Sunday, December 20, 2009

A Comment on Risk

I heard a marketing presentation not long ago in which it was asserted that that “only three-tenths of 1% of invoices ultimately go unpaid”. The unspoken but implied conclusion was that buying invoices involves only minimal risk.

I asked for the source of the statistic quoted and was told that it came from the Credit Research Foundation. I contacted the CRF and obtained a copy of the quoted report, which is entitled “National Summary of Domestic Trade Receivables: 2008 Annual Bad-Debt Report”.

The top-line analysis is provided in two statements:

1) “Net bad-debt write-offs during 2008 totaled $30.00 per $100,000 of sales. This is a net change of $0.00 over 2007, and

2) Allowance for uncollectables during 2008 was 1.00% of receivables. This is an increase of .50% over 2007.”

(Not to be picky, but $30 per $100,000 is actually three one-hundredths of one percent, not three-tenths.)

A few observations:

• The number of respondents to this survey was 555. It is not clear how large a part of the overall economy this sample represents.

• The figures quoted in the summary statements above represent the median responses.

• While the write-off figure did not increase in 2008 over 2007, the allowance taken in 2008 was double that of 2007.

• In the case of the write-off figures, the upper-quartile break-point of the sample was at .19%, or about 6 times the median level.

• In the case of the allowance for uncollectables, the upper quartile break-point was at 3% of sales---100 times the level of the median write-off reported!

So you can choose to highlight the finding that the median write-off remained the same from one year to the next. Or you can take note that the expectation of losses, captured in the allowance figure, increased by 100%.

Or you can acknowledge that the upper-quartile, forward-looking statistic is 100 times the median backward-looking statistic.

The waters might not be as placid and shallow as they appear!

There’s another source of data that is more relevant to the operation of The Receivables Exchange. It is collected by The International Factoring Association. For 2008 this data represented the experience of 120 companies in the factoring business.

• The median write-off experience of that group in 2008 was .3% of gross invoices purchased, 10 times the median of the CRF sample. The average write-off experience was 1.3% of gross invoices purchased, more than 4 times the median.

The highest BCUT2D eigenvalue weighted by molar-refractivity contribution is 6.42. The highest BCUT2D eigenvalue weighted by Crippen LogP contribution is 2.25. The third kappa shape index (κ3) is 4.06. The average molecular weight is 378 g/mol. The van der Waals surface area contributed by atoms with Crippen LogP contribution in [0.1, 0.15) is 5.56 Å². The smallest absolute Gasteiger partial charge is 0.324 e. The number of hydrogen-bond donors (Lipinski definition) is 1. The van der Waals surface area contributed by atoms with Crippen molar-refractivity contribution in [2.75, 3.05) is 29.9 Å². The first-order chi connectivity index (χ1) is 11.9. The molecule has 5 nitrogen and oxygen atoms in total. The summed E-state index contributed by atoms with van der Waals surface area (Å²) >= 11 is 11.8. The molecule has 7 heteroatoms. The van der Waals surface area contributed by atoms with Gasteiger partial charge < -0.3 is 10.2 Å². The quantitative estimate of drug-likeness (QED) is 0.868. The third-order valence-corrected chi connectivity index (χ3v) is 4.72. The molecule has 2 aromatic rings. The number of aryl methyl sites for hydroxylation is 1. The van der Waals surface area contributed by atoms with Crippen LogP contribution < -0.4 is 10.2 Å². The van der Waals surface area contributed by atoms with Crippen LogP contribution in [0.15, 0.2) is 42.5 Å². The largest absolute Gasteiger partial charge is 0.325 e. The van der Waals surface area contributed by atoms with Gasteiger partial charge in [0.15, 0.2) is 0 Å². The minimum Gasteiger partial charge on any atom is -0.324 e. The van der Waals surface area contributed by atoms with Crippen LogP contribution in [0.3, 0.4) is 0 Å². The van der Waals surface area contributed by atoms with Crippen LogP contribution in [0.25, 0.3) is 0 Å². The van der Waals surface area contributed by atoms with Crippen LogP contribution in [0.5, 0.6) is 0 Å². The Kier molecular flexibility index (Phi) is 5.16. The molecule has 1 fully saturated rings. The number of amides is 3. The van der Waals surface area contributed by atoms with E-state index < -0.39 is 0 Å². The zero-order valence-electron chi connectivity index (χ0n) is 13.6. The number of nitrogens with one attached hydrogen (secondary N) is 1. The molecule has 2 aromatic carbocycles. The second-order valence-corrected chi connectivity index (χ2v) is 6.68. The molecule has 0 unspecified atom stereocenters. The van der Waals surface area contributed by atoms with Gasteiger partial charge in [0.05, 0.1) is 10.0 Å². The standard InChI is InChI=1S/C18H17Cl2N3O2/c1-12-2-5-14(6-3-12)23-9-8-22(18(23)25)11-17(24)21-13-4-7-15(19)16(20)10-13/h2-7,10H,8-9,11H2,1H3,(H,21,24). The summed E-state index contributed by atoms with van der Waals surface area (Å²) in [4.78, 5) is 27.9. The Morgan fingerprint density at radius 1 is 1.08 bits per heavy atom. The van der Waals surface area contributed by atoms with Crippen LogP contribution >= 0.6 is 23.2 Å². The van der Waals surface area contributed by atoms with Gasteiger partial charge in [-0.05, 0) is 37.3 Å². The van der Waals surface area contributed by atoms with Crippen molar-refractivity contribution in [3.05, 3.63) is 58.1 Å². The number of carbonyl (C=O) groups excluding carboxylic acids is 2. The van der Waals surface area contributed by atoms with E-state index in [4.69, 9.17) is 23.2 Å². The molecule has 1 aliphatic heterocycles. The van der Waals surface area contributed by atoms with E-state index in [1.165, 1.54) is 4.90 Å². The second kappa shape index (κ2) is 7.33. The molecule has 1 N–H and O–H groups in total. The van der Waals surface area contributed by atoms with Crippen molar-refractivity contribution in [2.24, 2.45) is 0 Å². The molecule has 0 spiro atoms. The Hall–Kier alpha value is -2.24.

• The IFA presents results broken down by size of respondent. The largest companies providing data; those with $100 million or more in gross receivables purchased; had the lowest loss experience, at .6% of invoices purchased. The smallest companies, buying less than $5 million per year, had an average loss experience of 2.5% of gross purchases.

• These figures, from companies actually involved in the industry, are far higher than those reported by the CRF. But more importantly, I think, these figures represent the experience of companies that KNOW the risks of buying invoices and take all of the normal precautions against losses.

I’ve detailed in other posts the ways in which the Exchange’s practices in qualifying Sellers, in obtaining security and in verifying invoices fall short of those in common use among buyers of individual invoices. (I've also pointed out some unusual benefits of the TRE process as well, however.)

I’ve argued that the TRE Buyers are exposed to incremental loss levels because of those shortcomings in risk mitigation.

It’s too soon to say what level of incremental return should be required by TRE Buyers to adequately offset the added risk.

It is not too soon to say, though, that the increment should be added to the IFA experience, not to the much lower CRE numbers.

And I would argue that the baseline point of the analysis should not be the experience of the largest companies but rather of the smallest, recognizing that the majority of TRE Sellers would not qualify for funding by the largest factoring companies.

We've all heard the one about the guy who drowned in a river that was only 6 inches deep, on average! Some statistics can be correct and irrelevant. Some can be correct and dangerous.

It's only coincidental that the first three letters of Treasuries, are TRE. We're not buying Treasuries here!

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